From Spark to Ashes…

Published in Us Magazine, The News International. February 06, 2009.

swat valley_travelguide-pk.1  

   Once upon a time, in the far north of Pakistan, there existed a blissful place. It spoke of silky summers and glistening silvery winters. With a divine aroma, its air was redolent of peaches and apples. With lush vistas to offer, here was nature at its best. Year after year, it brought in huge droves of masses. The innocent children of the valley would interestingly scrutinize the features of some foreigner. And then rush off playfully to spot another one. But the tourists won’t return this season.

    The children cannot remember Swat as their home anymore; we cannot recall Swat as the Switzerland of Pakistan anymore.

    It’s all gone now.

 

A Retrospective…

   I have never been to Swat myself. I regret it now. Occasionally, my relatives and cousins would come from Sahiwal and Karachi for a trip there, but I couldn’t make it. Once their way back, they would be rejoiced and freshened, with the garrulous ones effusively narrating their adventures. For me, it was always a part of my country – one I was proud of. Once a cousin brought me back two ancient unsymmetrical coins. I still have them. He also told me about the remains of the magnificent centuries old monasteries present in the district. In our college, the senior most class was always taken annually to a trip to Swat, but before it was my senior year, Swat was on fire.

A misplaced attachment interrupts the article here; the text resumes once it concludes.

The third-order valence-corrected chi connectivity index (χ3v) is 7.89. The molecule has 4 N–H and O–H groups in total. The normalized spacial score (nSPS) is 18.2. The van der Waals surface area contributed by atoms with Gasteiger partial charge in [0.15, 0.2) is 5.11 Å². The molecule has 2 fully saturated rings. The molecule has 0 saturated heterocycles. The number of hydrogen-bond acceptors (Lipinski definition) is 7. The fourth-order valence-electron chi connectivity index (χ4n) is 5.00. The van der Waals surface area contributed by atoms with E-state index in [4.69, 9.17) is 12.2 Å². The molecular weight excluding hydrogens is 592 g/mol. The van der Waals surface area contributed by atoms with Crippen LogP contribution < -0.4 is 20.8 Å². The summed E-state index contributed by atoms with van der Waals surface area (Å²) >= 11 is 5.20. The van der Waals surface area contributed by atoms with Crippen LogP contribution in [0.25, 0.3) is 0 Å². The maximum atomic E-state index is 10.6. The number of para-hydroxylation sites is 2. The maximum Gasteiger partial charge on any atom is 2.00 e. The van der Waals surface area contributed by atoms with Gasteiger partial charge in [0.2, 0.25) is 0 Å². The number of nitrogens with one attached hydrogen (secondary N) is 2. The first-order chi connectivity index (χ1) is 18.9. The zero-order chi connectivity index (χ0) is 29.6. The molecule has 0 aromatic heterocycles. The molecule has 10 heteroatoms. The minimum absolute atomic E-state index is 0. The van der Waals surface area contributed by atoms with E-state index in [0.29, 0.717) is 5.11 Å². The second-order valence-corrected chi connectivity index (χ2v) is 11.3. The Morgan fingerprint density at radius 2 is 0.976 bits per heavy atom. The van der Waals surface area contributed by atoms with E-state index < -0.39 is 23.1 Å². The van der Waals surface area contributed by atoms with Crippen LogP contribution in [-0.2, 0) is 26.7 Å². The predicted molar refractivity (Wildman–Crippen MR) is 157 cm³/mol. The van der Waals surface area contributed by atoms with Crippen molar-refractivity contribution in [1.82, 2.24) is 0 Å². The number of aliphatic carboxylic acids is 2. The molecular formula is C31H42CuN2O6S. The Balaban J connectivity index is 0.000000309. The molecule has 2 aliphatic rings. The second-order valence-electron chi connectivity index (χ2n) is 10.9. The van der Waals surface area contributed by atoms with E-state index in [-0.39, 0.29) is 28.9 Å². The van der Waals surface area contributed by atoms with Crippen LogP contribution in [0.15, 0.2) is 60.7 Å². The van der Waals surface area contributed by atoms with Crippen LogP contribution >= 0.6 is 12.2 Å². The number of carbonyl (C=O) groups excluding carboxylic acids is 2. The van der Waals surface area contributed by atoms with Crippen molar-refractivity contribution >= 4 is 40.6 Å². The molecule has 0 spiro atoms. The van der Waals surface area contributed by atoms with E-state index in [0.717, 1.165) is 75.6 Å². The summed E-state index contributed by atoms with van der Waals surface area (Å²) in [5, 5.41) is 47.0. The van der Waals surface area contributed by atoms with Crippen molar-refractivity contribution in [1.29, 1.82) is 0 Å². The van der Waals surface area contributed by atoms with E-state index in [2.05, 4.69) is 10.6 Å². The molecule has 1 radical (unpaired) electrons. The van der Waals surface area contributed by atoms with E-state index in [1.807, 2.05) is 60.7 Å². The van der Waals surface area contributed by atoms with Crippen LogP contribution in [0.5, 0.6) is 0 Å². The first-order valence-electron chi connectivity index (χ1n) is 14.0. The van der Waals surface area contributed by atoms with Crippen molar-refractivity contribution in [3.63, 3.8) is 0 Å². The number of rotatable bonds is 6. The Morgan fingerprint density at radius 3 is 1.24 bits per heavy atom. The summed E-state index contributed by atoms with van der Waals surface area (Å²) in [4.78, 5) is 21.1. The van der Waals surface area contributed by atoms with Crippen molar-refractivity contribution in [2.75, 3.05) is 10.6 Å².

The Spark…

   The falling of Swat to the Taliban, besides being utterly unfortunate, is also erratic at its best. Unlike the other ailing region of our country, the north-western tribal agencies, Swat doesn’t share any border with the war-stricken Afghanistan. It was never alleged to home any Osamas – or the working members of any of the States’ favourite groups. For many years, it had witnessed nothing but peace. Then what went wrong, one wonders. Did the uprising Talibanisation really infect Swat by itself? Or is it all the outcome of the egoistic policies of the previous administration? Many claim that Musharraf, after bagging some whooping dollars from foreign agencies, assented to create tribulations in the region. Through an FM station, the local clerics of the area urged the people to donate for the construction of a Madrassa. The women gave in their jewellery. The men emptied their wallets. But the money never went for the school, it chose weaponry instead.

 

Dying in numbers…

  Since the day Swat is burning. All the areas comprising the district, including Buner, Saidu Sharif, and Mingora, have fallen factually to the Taliban. The atrocities and brutalities carried out by the Taliban in the region are unprecedented in Pakistan’s history. With the region no longer being under the administration of the state, even the politicians fear to go to there. About half of the 1.8 million population of Swat has fled. The constitution ofPakistan is practically defunct there. The Taliban cite the laws – the so called Sharia’ ones – and a bullet passes straights through the head that questions them. Throats of local vulnerable people are slit on daily basis. No one can monitor their actions. The military operation, launched in the fall of last year, has done little but deteriorated the conditions of the already suffering people. Even in the presence of Army’s check posts, the Taliban are getting stronger by the days.

   This Swat has literally ceased to be the place it once was. There’s blood gushing down the same serene streets. No children, no electricity, no laughter, no food, no education, no life.

     Nothing at all, just blood.

 

The woes continue…